What Is A Hamstring?

(Originally posted on bcotoronto.com on Mar 27th, 2013)

Concluding the theme of March: Anatomy and Ergonomics, we will be discussing Hamstrings and their important role in the body. The hamstrings are a group of large muscles that run down the back of the leg from the bottom of the pelvis to the knee. They are the primary knee flexors and help our gluteus muscles with hip extension. The Hamstrings include the Biceps Femoris, Semimembranosus, and Semitendonosus.

Biceps FemorisSemitendinosusSemimembranosus

So why are they so important? Well, as I said before they are the primary movers in knee flexion which is an incredibly important movement. Just try walking or jumping without bending your knees. Even sitting for that matter would be difficult. Needless to say we use our Hamstrings every single day to move around so any injury to these muscles will significantly impact our activities during the day.

Hamstring strains are very common among athletes but also among the general population through slipping on ice or missing the curb of the sidewalk. Improper stretching or not stretching at all before exercising is also an extremely common way to injure your hamstrings. So we need to ask, why is this muscle group so easily strained? It is because the Hamstrings are chronically tight and short in the average population.

When a muscle is tight it does not have the ability to react properly and smoothly to changes that are force upon it. With respect to a slow, gradual change this is not a problem but fast changes, like missing a step or running without a warm-up, can strain the muscle. Muscles can be tight for two main reasons; overuse (as with Tennis Elbow or rotator cuff injuries) and postural pressures.

In the case of chronically tight Hamstrings postural pressures are generally the cause, unless you are an athlete but even then they can be part of the contributing factors. The Hamstrings cross two joints, the hip and the knee and just like our hip flexors, if we keep the muscles shortened for a long period of time they will think that length is the appropriate default. Sitting for long periods of time, where the knees a bent, will shorten the Hamstrings. Add to this leaning back into the chair which rolls the top of your pelvis back and brings the bottom forward and you have an even shorter muscle.

Standing posture is also important in Hamstring health. Slouching causes the low back to bow backwards and rolls the top of the pelvis back and the bottom forward and down, once again causing the Hamstrings the shorten.

As with any other muscle, the key to healthy Hamstrings is stretching, proper posture, and keeping moving. There are lots of ways to stretch the Hamstrings but these generally reaching down and touching your toes which many people find uncomfortable and difficult. So I’m going to share with you a different stretch that is a little easier for those of us, myself included, who are not all that athletic.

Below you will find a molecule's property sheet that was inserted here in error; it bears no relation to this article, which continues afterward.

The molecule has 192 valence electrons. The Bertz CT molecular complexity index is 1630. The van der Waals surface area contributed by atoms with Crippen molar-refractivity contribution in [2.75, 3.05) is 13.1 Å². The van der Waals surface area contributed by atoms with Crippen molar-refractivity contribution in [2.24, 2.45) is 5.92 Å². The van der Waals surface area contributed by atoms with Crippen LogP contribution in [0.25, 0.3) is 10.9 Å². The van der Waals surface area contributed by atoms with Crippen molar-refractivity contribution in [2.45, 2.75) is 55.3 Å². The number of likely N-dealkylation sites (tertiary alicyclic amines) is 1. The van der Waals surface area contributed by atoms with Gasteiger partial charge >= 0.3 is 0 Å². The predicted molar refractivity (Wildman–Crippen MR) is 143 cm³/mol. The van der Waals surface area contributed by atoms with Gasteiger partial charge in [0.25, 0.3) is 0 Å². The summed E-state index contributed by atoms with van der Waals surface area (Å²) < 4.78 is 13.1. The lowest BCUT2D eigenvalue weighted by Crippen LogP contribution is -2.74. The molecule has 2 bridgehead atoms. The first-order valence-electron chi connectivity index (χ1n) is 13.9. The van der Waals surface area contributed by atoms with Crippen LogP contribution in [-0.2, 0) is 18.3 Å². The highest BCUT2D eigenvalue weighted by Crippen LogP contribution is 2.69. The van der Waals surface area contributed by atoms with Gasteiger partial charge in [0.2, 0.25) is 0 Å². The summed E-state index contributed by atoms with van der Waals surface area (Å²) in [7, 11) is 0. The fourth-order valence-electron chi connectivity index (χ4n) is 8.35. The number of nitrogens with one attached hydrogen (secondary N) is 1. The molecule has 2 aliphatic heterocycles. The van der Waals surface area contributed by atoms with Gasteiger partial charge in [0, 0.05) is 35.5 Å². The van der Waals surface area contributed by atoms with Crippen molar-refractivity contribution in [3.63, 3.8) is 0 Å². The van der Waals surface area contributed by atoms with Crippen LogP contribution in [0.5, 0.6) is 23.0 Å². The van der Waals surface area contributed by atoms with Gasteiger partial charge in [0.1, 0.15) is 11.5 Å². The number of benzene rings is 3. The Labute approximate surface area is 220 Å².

Lie on your back on a flat surface that you can comfortably stretch out on. Take a bath towel and fold it along the width to make it thinner but still the same length. Hook one heel in the middle of the towel and grab the ends of the towel in your hands. Pull your leg up, flexing and the hip and keeping your knee straight, until you feel the stretch along the back of your leg. Hold firmly onto the towel with both hands and resist as you push your heel into the towel as if trying to bring your heel back down to the floor. Your foot should not move during this push. Maintain the pressure for the length of 3 big belly breaths. Relax the pressure from your leg and gently pull your leg further up with the towel until you meet tension and feel the stretch in the back of the leg again. Hold this stretch for a count of 3 big belly breaths then push into the towel again. After 3 belly breaths of pushing relax and pull your leg towards you more. Repeat this process one more time until you have pushed and stretched 3 times each. After this push your heel back into the floor one last time and only resist this pressure with the towel half as much as you had before. This should allow your foot to slowly come back to the surface you are on. If you feel your Hamstrings are tight do this every morning for each leg and see the difference it will make.

So remember. Sit up straight, move often, and stretch daily.

Thanks for reading,
Dr. Ben

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